As Kunle (Donald Elise Watkins, TV's 'The Underground Railroad') works feverishly on the mold experiment he hopes will get him into Princeton, his best buddy Sean (RJ Cyler, "The Harder They Fall") is creating a master plan for a ‘legendary tour’ of their campus’s seven spring break parties. But the duo’s divergent activities are both endangered when they return to their apartment to find their third roommate Carlos (Sebastian Chacon) left their front door unlocked and a young, inebriated blonde (Maddie Nichols) is passed out and vomiting in their living room. The sheltered Kunle and street smart Sean have entirely different feelings about calling “Emergency.”
Laura's Review: B
Expanding on their 2018 short of the same name, director Carey Williams and writer K.D. Dávila (a 2022 Oscar nominee for the live action short "Please Hold") combine a blackly comedic buddy comedy adventure a la 1990’s “House Party” with the hot topic, if long systemic, predicament of young men of color being viewed as guilty by their very appearance. While the film loses some edge and dramatic focus in its third act, it cannot be faulted for the casting of its leads, Watkins and Cyler a perfect odd couple who nonetheless create a loving bond, and Nichols, who somehow evokes both humor and horror in her unconscious state. Dávila regains her footing in final scenes which find the lads accepting the truths of their different life experiences.
Carlos, who was engrossed in video gaming, is no help in unlocking the mystery of just who this woman is. Kunle’s immediate reaction is to call 911, but Sean objects, noting that things will not look good for two Black guys and a Latino housed with an unconscious white woman. And so they make their first move in an escalating evening of making things worse by loading her into Sean’s van to ‘bring her back where she came from.’ Just about the time the lads are trying to find a white friend to help intervene once they’ve raised police notice, the woman they refer to as ‘Goldilocks’’ sister, Maddie (Sabrina Carpenter, "Horns"), realizes she hasn’t seen Emma at their party in over two hours. Joined by friends Alice (Madison Thompson, TV's 'Ozark') and Rafael (Diego Abraham), they add to both the racial suspicion cast upon the young men and make the hunt for them a two-pronged affair. Then Carlos not only learns something alarming about the girl they’ve inadvertently kidnapped, but mixes up the benign liquid he’s been using to hydrate her with Sean’s lethal alcoholic concoction.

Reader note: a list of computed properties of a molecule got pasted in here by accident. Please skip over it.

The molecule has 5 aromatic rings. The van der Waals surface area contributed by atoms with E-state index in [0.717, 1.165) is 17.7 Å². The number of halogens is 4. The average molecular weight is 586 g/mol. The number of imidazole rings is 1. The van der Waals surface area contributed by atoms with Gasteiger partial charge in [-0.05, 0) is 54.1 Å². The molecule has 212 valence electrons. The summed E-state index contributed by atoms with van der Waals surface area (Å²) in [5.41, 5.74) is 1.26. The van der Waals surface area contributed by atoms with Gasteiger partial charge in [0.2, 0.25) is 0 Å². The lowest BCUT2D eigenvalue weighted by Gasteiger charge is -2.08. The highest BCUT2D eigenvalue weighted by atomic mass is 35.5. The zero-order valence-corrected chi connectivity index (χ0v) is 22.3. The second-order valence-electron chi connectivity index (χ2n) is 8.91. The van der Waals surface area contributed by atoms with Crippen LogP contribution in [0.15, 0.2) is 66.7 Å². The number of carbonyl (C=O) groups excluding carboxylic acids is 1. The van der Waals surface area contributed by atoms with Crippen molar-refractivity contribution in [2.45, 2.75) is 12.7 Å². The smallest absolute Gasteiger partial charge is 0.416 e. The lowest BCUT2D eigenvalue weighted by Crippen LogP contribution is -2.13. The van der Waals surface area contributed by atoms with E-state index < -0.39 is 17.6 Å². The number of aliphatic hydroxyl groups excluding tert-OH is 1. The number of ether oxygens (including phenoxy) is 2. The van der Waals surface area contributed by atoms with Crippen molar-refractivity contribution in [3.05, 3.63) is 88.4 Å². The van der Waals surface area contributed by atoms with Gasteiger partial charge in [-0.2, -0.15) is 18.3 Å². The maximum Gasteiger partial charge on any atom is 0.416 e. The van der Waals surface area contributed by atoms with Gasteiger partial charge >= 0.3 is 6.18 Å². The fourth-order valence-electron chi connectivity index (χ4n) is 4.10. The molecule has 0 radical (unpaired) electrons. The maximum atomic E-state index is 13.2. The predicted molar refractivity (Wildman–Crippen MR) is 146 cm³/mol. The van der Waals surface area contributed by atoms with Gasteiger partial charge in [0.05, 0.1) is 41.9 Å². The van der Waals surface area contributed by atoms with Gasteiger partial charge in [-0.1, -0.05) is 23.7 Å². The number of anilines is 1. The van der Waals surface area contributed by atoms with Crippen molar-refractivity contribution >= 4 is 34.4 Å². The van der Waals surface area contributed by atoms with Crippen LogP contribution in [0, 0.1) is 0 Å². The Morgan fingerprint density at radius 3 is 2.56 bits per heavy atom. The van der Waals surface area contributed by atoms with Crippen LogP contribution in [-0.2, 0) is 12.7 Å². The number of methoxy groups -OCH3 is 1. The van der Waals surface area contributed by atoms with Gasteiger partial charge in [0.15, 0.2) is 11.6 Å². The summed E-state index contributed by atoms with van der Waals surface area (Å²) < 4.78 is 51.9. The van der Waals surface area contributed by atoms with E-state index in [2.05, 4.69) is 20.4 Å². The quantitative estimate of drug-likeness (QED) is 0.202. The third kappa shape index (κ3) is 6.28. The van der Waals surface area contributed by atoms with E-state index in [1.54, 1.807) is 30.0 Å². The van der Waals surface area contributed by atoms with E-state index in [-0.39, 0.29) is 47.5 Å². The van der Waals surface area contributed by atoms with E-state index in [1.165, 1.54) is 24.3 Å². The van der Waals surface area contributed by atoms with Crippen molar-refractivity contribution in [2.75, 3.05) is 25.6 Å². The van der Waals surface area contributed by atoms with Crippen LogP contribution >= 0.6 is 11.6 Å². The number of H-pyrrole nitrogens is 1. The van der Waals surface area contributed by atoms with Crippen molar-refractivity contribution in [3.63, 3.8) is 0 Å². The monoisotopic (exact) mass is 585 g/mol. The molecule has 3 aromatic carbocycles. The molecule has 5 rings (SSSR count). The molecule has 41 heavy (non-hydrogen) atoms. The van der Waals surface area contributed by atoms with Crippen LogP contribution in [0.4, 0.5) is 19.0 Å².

The film features plenty of white folk behaving poorly, from the female professor who projects the N word across the front of her classroom for discussion to the middle aged couple who panic when the boys pull over on their street. Although Maddie has legitimate fears about her sister, she comes across as a hysterical Karen when providing details to a 911 dispatcher. But while the filmmakers, Watkins and Cyler do a great job fleshing out Kunle and Sean, they never seem to know quite what to do with Carlos other than make him a bridge to Maddie’s group.
“Emergency” is a racial comedy with uneven bite, but even its craziest situations seem all too plausible.
Robin's Review: B
Three college roommates are getting ready to take part that night in the Legendary Tour of Buchanan University’s fraternity parties. Before they can join the festivities, the friends of color discover a passed out white girl on their floor. Of course, calling the cops is not an option and they have to figure out how to handle the “Emergency.”
This thought-provoking expansion of the 2018 Sundance Special Jury Prize winning short by director-writer Carey Williams gives the impression that it is a typical frat-boy comedy of errors. But, there is much more a social commentary of our current racism-denying culture than a slap stick college comedy.
The dilemma that Kunle (Donald Elise Watkins), Sean (RJ Cyler) and Carlos (Sebastian Chacon) face is a unique one and changes “Emergency” from a goofball comedy to a biting social commentary. I, a white Anglo-Saxon, had to really think about what the filmmakers were going for and I got it in an instant of revelation - what I would do in their situation.
That realization is what could happen to the three amigos if they do the “right thing” would not happen to me, a white guy. That fear of consequence is palpable but the social commentary reverts to slapstick as the comedy of errors and coincidences plays out.
The young cast does a fine job portraying their characters and there is good chemistry among them all. This is especially true of Watkins and Cyler who feel like BFFs despite their obvious differences. Kudos also to Maddie Nichols as the passed out girl, Emma, who with very few words makes a big impression. I cannot quite figure out if this is a comedic drama or dramatic comedy but I guess it matters not.
Amazon opens "Emergency" in theaters on 5/20/22 before it begins streaming on Prime on 5/27/22.